Bumgarner 'on the right path,' leans on offspeed
Pfaadt, making case for 5th rotation spot, strikes out seven
MESA, Ariz. -- Madison Bumgarner finally got to pitch Thursday afternoon and the D-backs left-hander turned in one of his better outings of the spring in a 3-1 win over the Cubs, tossing 3 1/3 scoreless innings.
Bumgarner was originally scheduled to start the first game of Wednesday’s day-night doubleheader at Salt River Fields. Rain, though, forced the game to be postponed and Arizona pushed the veteran back to the scheduled night game.
But with rain in the forecast for the evening, the D-backs pivoted a little more than an hour before game time and sent Bumgarner home, deciding he would pitch Thursday instead. That proved to be a wise decision as Wednesday night’s game was postponed in the fourth inning.
Bumgarner allowed a hit in the first inning and then he loaded the bases with one out in the second before manager Torey Lovullo took him out in order to preserve his pitch count. Bumgarner was re-inserted to start the third and he retired the side in order in the third and fourth innings.
“It got better as it went,” Bumgarner said of his outing. “And this one was better than the last one overall, so as long as we keep that trend going I’ll be happy. Got two more [starts] I think before the season, so I feel like it's on the right path for sure.”
Bumgarner seemed to have a good feel for his secondary pitches, including his changeup and curveball.
What Bumgarner was really pleased with was getting to call his own game using a PitchCom receiver attached to his glove.
“That's more comfortable and it can keep the pace going,” Bumgarner said. “You end up getting in a pretty nice rhythm, so I like it.”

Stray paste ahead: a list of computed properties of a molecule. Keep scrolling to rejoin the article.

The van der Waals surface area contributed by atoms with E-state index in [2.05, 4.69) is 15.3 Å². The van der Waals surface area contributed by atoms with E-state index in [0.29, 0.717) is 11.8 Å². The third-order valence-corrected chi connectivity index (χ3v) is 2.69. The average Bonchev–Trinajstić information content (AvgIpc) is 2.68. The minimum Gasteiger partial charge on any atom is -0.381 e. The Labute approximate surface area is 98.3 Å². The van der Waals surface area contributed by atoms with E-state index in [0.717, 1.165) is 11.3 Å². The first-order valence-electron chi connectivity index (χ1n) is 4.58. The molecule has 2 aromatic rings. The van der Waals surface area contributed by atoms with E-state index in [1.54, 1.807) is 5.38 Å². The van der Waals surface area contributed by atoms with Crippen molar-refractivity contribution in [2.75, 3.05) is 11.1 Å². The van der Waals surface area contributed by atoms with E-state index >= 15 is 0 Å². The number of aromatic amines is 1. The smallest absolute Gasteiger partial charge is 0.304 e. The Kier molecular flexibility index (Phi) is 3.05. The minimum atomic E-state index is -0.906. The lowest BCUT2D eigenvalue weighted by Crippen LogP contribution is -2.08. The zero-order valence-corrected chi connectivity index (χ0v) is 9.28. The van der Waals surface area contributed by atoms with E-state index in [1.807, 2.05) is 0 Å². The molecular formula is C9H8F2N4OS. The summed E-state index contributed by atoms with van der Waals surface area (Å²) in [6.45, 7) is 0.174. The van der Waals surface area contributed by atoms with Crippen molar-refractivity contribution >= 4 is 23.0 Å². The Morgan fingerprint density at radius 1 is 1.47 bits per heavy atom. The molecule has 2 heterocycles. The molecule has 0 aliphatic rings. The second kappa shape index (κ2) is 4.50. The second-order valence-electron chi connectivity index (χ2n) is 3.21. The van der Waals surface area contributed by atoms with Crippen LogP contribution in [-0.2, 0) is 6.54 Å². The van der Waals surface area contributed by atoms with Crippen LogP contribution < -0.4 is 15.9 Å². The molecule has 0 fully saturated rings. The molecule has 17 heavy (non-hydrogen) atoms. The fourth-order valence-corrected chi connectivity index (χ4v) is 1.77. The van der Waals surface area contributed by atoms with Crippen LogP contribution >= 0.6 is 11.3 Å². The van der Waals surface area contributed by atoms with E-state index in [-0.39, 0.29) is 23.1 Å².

Bumgarner has said that the pitch timer is a rule change that he likes and with each outing he’s getting more used to it. One of the things he’s discovered is that if he could wean himself off the habit of rubbing up new baseballs, he could continue with a quicker pace.
“If I could just get the new ball and throw it, that would be ideal with the timer,” Bumgarner said.
Pfaadt making his case
Brandon Pfaadt put together an outstanding outing in back of Bumgarner as he tries to win the No. 5 spot in the rotation.
The right-hander allowed three hits and one run over four innings while not walking a batter and striking out seven. He was so efficient with his pitches that he needed to throw an extra 15 pitches in the bullpen after the game just to reach his pitch count.
Pfaadt is competing with Tommy Henry, Drey Jameson and Ryne Nelson for the final spot in the rotation behind Zac Gallen, Merrill Kelly, Bumgarner and Zach Davies.
“Specifically, what he's shown is the ability to command breaking balls, his fastball, he can throw any of these pitches in any count,” Lovullo said. “He had great carry today on his fastball. It's not just 94, 95 mph, it has good finish to it.”
Pfaadt retired the first two batters he faced in his first inning of work, which was the sixth inning, before missing his spot with a changeup up and allowing a home run to Cody Bellinger.
As has been his modus operandi in the Minor Leagues, though, Pfaadt did not let the homer impact how he attacked the strike zone.
“I'm not a guy that lets things in the past affect what happens with the next batter,” Pfaadt said. “I take pride in that and I think that separates different pitchers from others.”
With two weeks until the regular season starts, Pfaadt, who is the only member of the four fifth-spot competitors to not be on the 40-man roster, is squarely in the mix.
“They're all pushing one another,” Lovullo said. “I don't want anybody to win by default. I want everybody to be excellent and make it as hard on us as possible.”